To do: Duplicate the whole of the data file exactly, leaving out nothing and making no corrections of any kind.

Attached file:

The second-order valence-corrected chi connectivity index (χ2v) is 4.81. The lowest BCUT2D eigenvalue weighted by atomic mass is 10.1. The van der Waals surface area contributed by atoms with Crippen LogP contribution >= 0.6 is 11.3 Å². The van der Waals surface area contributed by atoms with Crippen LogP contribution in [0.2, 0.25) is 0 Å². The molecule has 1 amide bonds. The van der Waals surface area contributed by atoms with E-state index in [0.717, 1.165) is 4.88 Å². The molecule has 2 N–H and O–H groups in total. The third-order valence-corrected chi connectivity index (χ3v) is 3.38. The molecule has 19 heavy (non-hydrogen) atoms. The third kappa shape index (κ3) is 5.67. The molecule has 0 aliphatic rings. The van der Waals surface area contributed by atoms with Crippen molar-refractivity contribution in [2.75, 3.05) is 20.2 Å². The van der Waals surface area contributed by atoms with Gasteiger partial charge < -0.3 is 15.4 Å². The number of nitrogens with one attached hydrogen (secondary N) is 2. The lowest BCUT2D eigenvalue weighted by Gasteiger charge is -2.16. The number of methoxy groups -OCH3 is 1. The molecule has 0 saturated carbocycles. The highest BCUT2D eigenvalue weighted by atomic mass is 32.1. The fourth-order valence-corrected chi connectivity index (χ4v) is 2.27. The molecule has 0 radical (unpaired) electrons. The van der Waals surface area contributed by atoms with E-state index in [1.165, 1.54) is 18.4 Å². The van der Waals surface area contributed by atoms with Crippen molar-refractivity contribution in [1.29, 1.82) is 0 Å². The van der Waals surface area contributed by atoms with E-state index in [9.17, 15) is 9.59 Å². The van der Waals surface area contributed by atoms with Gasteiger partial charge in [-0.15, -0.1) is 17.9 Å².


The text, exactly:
The second-order valence-corrected chi connectivity index (χ2v) is 4.81. The lowest BCUT2D eigenvalue weighted by atomic mass is 10.1. The van der Waals surface area contributed by atoms with Crippen LogP contribution >= 0.6 is 11.3 Å². The van der Waals surface area contributed by atoms with Crippen LogP contribution in [0.2, 0.25) is 0 Å². The molecule has 1 amide bonds. The van der Waals surface area contributed by atoms with E-state index in [0.717, 1.165) is 4.88 Å². The molecule has 2 N–H and O–H groups in total. The third-order valence-corrected chi connectivity index (χ3v) is 3.38. The molecule has 19 heavy (non-hydrogen) atoms. The third kappa shape index (κ3) is 5.67. The molecule has 0 aliphatic rings. The van der Waals surface area contributed by atoms with Crippen molar-refractivity contribution in [2.75, 3.05) is 20.2 Å². The van der Waals surface area contributed by atoms with Gasteiger partial charge < -0.3 is 15.4 Å². The number of nitrogens with one attached hydrogen (secondary N) is 2. The lowest BCUT2D eigenvalue weighted by Gasteiger charge is -2.16. The number of methoxy groups -OCH3 is 1. The molecule has 0 saturated carbocycles. The highest BCUT2D eigenvalue weighted by atomic mass is 32.1. The fourth-order valence-corrected chi connectivity index (χ4v) is 2.27. The molecule has 0 radical (unpaired) electrons. The van der Waals surface area contributed by atoms with E-state index in [1.165, 1.54) is 18.4 Å². The van der Waals surface area contributed by atoms with Crippen molar-refractivity contribution in [1.29, 1.82) is 0 Å². The van der Waals surface area contributed by atoms with E-state index in [9.17, 15) is 9.59 Å². The van der Waals surface area contributed by atoms with Gasteiger partial charge in [-0.15, -0.1) is 17.9 Å².